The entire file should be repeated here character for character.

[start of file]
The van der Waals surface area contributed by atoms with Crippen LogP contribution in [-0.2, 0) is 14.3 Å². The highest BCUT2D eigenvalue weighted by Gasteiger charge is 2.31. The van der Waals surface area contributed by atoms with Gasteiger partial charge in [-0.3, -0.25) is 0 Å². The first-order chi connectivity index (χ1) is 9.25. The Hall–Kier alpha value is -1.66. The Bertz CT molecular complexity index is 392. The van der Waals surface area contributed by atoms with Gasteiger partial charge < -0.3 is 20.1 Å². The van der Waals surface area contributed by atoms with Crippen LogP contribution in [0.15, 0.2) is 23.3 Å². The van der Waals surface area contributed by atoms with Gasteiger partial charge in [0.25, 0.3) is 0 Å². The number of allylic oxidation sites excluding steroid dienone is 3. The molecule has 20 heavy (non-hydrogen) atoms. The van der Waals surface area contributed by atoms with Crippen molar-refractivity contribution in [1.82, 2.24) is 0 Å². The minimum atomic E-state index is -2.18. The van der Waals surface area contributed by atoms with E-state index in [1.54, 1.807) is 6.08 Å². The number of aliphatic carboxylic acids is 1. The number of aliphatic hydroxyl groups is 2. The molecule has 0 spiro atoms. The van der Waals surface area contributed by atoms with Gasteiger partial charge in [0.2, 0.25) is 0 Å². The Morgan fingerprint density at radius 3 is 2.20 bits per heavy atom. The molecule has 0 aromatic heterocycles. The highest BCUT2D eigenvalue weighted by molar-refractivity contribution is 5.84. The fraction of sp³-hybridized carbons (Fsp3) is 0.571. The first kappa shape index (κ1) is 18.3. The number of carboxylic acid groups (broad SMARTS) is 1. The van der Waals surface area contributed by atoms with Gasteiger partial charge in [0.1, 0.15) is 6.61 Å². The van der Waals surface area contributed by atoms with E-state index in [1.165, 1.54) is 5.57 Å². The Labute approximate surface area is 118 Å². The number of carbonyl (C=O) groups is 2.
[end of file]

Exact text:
The van der Waals surface area contributed by atoms with Crippen LogP contribution in [-0.2, 0) is 14.3 Å². The highest BCUT2D eigenvalue weighted by Gasteiger charge is 2.31. The van der Waals surface area contributed by atoms with Gasteiger partial charge in [-0.3, -0.25) is 0 Å². The first-order chi connectivity index (χ1) is 9.25. The Hall–Kier alpha value is -1.66. The Bertz CT molecular complexity index is 392. The van der Waals surface area contributed by atoms with Gasteiger partial charge < -0.3 is 20.1 Å². The van der Waals surface area contributed by atoms with Crippen LogP contribution in [0.15, 0.2) is 23.3 Å². The van der Waals surface area contributed by atoms with Gasteiger partial charge in [0.25, 0.3) is 0 Å². The number of allylic oxidation sites excluding steroid dienone is 3. The molecule has 20 heavy (non-hydrogen) atoms. The van der Waals surface area contributed by atoms with Crippen molar-refractivity contribution in [1.82, 2.24) is 0 Å². The minimum atomic E-state index is -2.18. The van der Waals surface area contributed by atoms with E-state index in [1.54, 1.807) is 6.08 Å². The number of aliphatic carboxylic acids is 1. The number of aliphatic hydroxyl groups is 2. The molecule has 0 spiro atoms. The van der Waals surface area contributed by atoms with Gasteiger partial charge in [0.2, 0.25) is 0 Å². The Morgan fingerprint density at radius 3 is 2.20 bits per heavy atom. The molecule has 0 aromatic heterocycles. The highest BCUT2D eigenvalue weighted by molar-refractivity contribution is 5.84. The fraction of sp³-hybridized carbons (Fsp3) is 0.571. The first kappa shape index (κ1) is 18.3. The number of carboxylic acid groups (broad SMARTS) is 1. The van der Waals surface area contributed by atoms with Gasteiger partial charge in [0.1, 0.15) is 6.61 Å². The van der Waals surface area contributed by atoms with E-state index in [1.165, 1.54) is 5.57 Å². The Labute approximate surface area is 118 Å². The number of carbonyl (C=O) groups is 2.